The Northern Territory government’s claim that no report exists from an investigation into an accidental dumping of toxic mining waste demonstrates a lack of transparency and an inability to regulate a mine which has had repeated problems, environmental groups have said.

On Thursday Guardian Australia revealed the Glencore-owned McArthur River mine near Borroloola, about 700km south-east of Darwin, had accidentally dumped thousands of tonnes of reactive waste rock in the wrong place, where it combusted and began emitting sulphur dioxide.

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Categories: Environment

a few grams of flesh...

The Field Lab - Thu, 2017/12/21 - 3:38pm
Last trip to Alpine for the year...followup with Dr. Butt Jabber in Alpine today.  Good news - no sign of any bugaboos in the tiny polyp he removed.  Stocked up and hunkering down till 2018.  Slight chance of rain tonight.  68,77,35,0,B 
Categories: Sustainable SW Blogs

Fossil Fuel Industry Pushes For Clean Power Plan Replacement

NPR News - Environment - Thu, 2017/12/21 - 2:55pm

The industry declared victory when the Trump administration reversed President Obama's signature climate plan. Now, fearing a legal challenge, they're in the odd position of pushing for a replacement.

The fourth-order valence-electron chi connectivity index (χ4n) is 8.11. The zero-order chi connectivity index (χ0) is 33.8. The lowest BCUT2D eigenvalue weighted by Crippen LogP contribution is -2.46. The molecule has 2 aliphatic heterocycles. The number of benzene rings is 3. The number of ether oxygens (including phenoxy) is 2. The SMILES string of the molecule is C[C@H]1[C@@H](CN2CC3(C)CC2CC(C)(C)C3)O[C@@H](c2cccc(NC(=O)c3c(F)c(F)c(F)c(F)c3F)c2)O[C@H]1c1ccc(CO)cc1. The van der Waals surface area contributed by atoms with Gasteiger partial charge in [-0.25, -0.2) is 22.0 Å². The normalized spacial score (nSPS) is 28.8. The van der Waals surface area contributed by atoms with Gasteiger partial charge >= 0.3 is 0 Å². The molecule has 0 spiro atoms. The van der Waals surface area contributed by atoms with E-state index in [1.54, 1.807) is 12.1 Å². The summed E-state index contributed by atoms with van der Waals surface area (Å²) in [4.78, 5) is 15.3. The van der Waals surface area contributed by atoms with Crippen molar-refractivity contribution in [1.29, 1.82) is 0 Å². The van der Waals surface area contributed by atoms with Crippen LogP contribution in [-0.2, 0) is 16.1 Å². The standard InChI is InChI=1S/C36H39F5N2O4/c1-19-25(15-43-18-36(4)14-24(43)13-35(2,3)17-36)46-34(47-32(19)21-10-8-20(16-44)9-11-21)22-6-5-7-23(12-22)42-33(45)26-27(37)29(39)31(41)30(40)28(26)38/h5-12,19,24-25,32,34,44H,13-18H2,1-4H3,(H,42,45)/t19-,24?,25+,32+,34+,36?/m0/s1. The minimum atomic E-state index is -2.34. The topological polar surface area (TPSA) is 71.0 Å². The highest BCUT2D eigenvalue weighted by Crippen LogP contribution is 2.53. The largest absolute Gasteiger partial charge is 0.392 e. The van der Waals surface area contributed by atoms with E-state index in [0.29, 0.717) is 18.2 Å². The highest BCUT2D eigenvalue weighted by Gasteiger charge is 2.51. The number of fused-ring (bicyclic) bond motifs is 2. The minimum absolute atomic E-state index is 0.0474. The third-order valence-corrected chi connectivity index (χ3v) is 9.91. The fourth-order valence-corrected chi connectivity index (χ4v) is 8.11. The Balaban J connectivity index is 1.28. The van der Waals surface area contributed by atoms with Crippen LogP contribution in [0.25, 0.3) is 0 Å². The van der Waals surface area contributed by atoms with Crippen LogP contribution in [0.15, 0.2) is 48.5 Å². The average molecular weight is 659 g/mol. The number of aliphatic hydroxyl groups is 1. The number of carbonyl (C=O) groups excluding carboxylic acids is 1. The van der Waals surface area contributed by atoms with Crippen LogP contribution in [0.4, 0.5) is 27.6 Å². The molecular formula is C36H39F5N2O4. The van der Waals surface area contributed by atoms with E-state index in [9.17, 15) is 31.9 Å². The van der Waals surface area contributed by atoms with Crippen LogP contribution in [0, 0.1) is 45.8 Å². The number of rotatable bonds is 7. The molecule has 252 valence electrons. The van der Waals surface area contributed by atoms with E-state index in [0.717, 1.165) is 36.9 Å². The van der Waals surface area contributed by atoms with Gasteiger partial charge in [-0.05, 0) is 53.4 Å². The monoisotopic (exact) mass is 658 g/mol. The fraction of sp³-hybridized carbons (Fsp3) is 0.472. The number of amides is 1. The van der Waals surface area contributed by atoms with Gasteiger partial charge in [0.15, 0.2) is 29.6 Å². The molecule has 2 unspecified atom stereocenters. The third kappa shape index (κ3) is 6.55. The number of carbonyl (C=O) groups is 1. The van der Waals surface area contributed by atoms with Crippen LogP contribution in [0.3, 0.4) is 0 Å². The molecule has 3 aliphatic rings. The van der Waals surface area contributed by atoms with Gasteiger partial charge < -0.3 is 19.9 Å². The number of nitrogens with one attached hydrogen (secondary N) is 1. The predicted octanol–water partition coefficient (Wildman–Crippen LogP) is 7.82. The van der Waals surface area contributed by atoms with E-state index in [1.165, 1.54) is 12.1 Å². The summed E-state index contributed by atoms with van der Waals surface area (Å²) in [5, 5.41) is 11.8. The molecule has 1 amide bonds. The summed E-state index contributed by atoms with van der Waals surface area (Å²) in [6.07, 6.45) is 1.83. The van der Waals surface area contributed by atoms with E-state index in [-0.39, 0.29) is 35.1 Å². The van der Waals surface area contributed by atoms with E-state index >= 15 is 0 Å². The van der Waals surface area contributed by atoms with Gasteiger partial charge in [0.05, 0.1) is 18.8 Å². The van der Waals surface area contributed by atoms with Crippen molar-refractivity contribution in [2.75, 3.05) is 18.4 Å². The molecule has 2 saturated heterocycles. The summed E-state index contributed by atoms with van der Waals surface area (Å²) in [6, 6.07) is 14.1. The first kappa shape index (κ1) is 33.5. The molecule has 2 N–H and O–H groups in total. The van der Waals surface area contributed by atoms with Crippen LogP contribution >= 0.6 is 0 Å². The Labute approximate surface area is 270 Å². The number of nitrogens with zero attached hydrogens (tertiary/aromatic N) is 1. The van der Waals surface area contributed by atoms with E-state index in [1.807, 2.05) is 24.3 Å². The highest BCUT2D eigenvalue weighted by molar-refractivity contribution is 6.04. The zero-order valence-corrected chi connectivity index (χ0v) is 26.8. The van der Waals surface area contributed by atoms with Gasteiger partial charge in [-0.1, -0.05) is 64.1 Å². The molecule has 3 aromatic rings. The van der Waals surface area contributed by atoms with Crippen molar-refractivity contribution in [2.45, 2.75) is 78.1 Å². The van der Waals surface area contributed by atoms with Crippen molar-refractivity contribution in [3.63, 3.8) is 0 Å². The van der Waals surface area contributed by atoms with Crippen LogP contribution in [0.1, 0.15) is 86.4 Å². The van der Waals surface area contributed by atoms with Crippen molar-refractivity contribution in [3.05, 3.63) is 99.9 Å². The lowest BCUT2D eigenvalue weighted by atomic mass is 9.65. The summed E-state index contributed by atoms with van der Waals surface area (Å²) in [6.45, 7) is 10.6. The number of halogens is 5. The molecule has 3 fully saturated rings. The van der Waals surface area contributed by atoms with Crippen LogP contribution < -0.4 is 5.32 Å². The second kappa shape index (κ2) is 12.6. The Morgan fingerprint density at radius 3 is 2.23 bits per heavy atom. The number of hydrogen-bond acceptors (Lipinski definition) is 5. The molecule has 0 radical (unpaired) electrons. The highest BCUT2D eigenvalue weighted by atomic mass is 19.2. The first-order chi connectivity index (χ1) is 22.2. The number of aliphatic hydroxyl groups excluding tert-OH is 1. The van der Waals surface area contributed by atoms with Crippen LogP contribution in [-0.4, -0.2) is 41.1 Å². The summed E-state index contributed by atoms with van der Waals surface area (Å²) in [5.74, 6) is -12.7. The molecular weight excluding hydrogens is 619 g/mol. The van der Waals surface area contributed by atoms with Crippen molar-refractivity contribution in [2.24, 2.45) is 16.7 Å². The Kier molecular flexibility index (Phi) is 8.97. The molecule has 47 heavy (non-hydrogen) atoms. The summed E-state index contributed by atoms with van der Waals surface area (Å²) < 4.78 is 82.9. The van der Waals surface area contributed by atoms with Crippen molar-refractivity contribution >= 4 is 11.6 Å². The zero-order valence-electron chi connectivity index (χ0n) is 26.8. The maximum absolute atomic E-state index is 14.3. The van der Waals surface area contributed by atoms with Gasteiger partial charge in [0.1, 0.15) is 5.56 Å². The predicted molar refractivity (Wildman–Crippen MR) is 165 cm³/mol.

Categories: Environment

Displaced By Katrina, Then Harvey. He Carries On With 'A Little Bit Of Introspection'

NPR News - Environment - Thu, 2017/12/21 - 2:55pm

Stephen Lipp has gone through Hurricane Katrina in New Orleans and Hurricane Harvey in Texas. By now, he's learned a few things about dealing with disaster.

Categories: Environment

Devastating climate change could lead to 1m migrants a year entering EU by 2100

Guardian Environment News - Thu, 2017/12/21 - 12:00pm

Researchers plotted temperature rises against the number of asylum applications and are predicting that as the southern hemisphere heats up the number of people migrating to the EU each year will triple

Climate change will drive a huge increase in the number of migrants seeking asylum in Europe if current trends continue, according to a new study.

The number of migrants attempting to settle in Europe each year will triple by the end of the century based on current climate trends alone, independent of other political and economic factors, according to the research. Even if efforts to curb global warming are successful, the number of applications for asylum could rise by a quarter, the authors predict.

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Categories: Environment

Nuclear and renewables provide record share of UK electricity, ONS says

Guardian Environment News - Thu, 2017/12/21 - 11:10am

Power generated from low carbon sources hit 54.4% between July and September, according to Office for National Statistics

More than half of the UK’s electricity came from nuclear power stations and renewables between July and September, official figures show.

The record high share of 54.4% of power from low carbon sources was a result of the rapid growth in solar and wind power, according to the Office for National Statistics.